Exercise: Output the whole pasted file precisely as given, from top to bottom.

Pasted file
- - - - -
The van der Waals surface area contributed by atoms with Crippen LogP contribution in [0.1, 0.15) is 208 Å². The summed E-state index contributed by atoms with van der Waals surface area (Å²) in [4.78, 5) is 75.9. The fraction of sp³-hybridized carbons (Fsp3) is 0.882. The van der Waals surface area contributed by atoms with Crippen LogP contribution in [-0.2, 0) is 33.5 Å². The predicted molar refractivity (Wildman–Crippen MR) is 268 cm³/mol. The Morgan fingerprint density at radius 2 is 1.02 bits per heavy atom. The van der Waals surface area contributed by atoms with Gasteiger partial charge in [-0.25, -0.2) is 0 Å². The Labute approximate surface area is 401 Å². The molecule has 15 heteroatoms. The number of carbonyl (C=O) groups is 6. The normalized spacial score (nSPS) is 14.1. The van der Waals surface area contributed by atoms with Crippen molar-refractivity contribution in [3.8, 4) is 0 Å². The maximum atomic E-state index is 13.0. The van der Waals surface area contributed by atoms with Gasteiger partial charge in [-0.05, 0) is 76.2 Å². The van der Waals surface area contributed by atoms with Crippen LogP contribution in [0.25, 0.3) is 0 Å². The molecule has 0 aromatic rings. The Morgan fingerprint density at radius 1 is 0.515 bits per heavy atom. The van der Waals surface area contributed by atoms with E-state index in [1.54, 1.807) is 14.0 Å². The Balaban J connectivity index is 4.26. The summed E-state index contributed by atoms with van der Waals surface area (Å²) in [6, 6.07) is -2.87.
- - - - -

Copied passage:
The van der Waals surface area contributed by atoms with Crippen LogP contribution in [0.1, 0.15) is 208 Å². The summed E-state index contributed by atoms with van der Waals surface area (Å²) in [4.78, 5) is 75.9. The fraction of sp³-hybridized carbons (Fsp3) is 0.882. The van der Waals surface area contributed by atoms with Crippen LogP contribution in [-0.2, 0) is 33.5 Å². The predicted molar refractivity (Wildman–Crippen MR) is 268 cm³/mol. The Morgan fingerprint density at radius 2 is 1.02 bits per heavy atom. The van der Waals surface area contributed by atoms with Gasteiger partial charge in [-0.25, -0.2) is 0 Å². The Labute approximate surface area is 401 Å². The molecule has 15 heteroatoms. The number of carbonyl (C=O) groups is 6. The normalized spacial score (nSPS) is 14.1. The van der Waals surface area contributed by atoms with Crippen molar-refractivity contribution in [3.8, 4) is 0 Å². The maximum atomic E-state index is 13.0. The van der Waals surface area contributed by atoms with Gasteiger partial charge in [-0.05, 0) is 76.2 Å². The van der Waals surface area contributed by atoms with Crippen LogP contribution in [0.25, 0.3) is 0 Å². The molecule has 0 aromatic rings. The Morgan fingerprint density at radius 1 is 0.515 bits per heavy atom. The van der Waals surface area contributed by atoms with E-state index in [1.54, 1.807) is 14.0 Å². The Balaban J connectivity index is 4.26. The summed E-state index contributed by atoms with van der Waals surface area (Å²) in [6, 6.07) is -2.87.